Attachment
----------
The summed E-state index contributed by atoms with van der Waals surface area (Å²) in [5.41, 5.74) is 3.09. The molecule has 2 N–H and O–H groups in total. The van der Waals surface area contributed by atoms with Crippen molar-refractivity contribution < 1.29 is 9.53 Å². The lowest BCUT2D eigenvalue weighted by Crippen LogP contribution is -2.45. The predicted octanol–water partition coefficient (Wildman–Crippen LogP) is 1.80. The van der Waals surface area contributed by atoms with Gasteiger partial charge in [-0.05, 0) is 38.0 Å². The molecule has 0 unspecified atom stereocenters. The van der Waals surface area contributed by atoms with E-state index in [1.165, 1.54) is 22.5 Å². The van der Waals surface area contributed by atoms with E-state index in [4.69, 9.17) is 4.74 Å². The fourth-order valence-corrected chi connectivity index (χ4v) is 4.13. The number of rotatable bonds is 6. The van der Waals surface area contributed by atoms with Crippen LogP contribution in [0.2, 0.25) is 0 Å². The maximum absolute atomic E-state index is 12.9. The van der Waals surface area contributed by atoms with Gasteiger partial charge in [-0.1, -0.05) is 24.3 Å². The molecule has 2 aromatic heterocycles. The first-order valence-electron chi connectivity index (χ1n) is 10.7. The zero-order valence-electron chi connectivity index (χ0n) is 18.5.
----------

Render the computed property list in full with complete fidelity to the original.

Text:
The summed E-state index contributed by atoms with van der Waals surface area (Å²) in [5.41, 5.74) is 3.09. The molecule has 2 N–H and O–H groups in total. The van der Waals surface area contributed by atoms with Crippen molar-refractivity contribution < 1.29 is 9.53 Å². The lowest BCUT2D eigenvalue weighted by Crippen LogP contribution is -2.45. The predicted octanol–water partition coefficient (Wildman–Crippen LogP) is 1.80. The van der Waals surface area contributed by atoms with Gasteiger partial charge in [-0.05, 0) is 38.0 Å². The molecule has 0 unspecified atom stereocenters. The van der Waals surface area contributed by atoms with E-state index in [1.165, 1.54) is 22.5 Å². The van der Waals surface area contributed by atoms with E-state index in [4.69, 9.17) is 4.74 Å². The fourth-order valence-corrected chi connectivity index (χ4v) is 4.13. The number of rotatable bonds is 6. The van der Waals surface area contributed by atoms with Crippen LogP contribution in [0.2, 0.25) is 0 Å². The maximum absolute atomic E-state index is 12.9. The van der Waals surface area contributed by atoms with Gasteiger partial charge in [-0.1, -0.05) is 24.3 Å². The molecule has 2 aromatic heterocycles. The first-order valence-electron chi connectivity index (χ1n) is 10.7. The zero-order valence-electron chi connectivity index (χ0n) is 18.5.